It’s impossible to know *everything*, even if you are a recognised expert in your domain or the CEO.
When we have been rewarded for our expertise with a job, title, salary, status – whatever blows your hair back – we often impose unrealistic expectations our ourselves.
We don’t want anyone to know that there might be something we don’t know. Especially if we have 'imposter syndrome'.
This ‘expert mindset’ prevents us from adopting a beginner’s mindset. And a beginner’s mindset is a much needed attribute to develop a more agile way of thinking and open endless possibilities. But letting go of our preconceived ideas, judgement and knowledge is not easy.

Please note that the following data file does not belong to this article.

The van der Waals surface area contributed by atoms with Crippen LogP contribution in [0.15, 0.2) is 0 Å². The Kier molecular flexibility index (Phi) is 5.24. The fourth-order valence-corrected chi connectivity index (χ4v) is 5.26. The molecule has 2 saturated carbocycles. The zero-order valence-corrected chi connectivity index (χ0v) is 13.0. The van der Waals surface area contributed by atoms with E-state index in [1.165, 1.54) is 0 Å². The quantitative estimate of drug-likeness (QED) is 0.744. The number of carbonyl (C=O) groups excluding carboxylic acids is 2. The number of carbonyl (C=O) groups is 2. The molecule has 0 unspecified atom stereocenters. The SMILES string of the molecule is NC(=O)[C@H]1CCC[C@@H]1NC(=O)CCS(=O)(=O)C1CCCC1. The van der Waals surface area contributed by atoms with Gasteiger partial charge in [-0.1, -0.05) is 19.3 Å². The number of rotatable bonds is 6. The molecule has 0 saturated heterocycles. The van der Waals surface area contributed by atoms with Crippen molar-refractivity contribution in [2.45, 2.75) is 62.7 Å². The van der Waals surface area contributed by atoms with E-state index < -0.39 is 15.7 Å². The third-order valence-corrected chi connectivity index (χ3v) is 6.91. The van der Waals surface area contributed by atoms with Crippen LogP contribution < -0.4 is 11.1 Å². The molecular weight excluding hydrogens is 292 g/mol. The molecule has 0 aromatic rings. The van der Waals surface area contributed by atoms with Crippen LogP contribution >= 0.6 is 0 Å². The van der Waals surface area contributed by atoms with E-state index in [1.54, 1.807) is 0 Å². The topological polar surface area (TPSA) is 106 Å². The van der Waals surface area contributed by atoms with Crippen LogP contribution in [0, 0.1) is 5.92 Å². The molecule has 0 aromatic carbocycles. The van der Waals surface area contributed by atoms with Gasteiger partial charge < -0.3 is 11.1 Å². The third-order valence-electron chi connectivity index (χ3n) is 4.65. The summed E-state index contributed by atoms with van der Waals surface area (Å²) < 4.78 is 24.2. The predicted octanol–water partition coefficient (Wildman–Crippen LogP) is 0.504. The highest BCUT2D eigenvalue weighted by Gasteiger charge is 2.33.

In the beginners mindset there are many possibilities. In the expert's there are few. Zen Monk Shunryu Suzuki
𝗥𝗲𝘃𝗲𝗿𝘀𝗲 𝗺𝗲𝗻𝘁𝗼𝗿𝗶𝗻𝗴 can help us do that. Typically, reverse mentoring is when a senior employee reaches out to a younger or more junior employee to learn about something or gain a fresh perspective, or both!
My first experience with reverse mentoring was when I reached out to a grad to help me get some posts up on our Enterprise Social Network. It became more though – the fresh views on how to engage on social networks were invaluable. It challenged my thinking and helped me let go of preconceived ideas that were holding me back.
It might be time to bring a little 'reverse mentoring' in your life. Some organisations have developed reverse mentoring programs but you don’t need to wait for this to be formalised. You can seek out your mentor now.
Have you dabbled in reverse mentoring?
As the mentor?
Or the mentee?
How did that work out for you?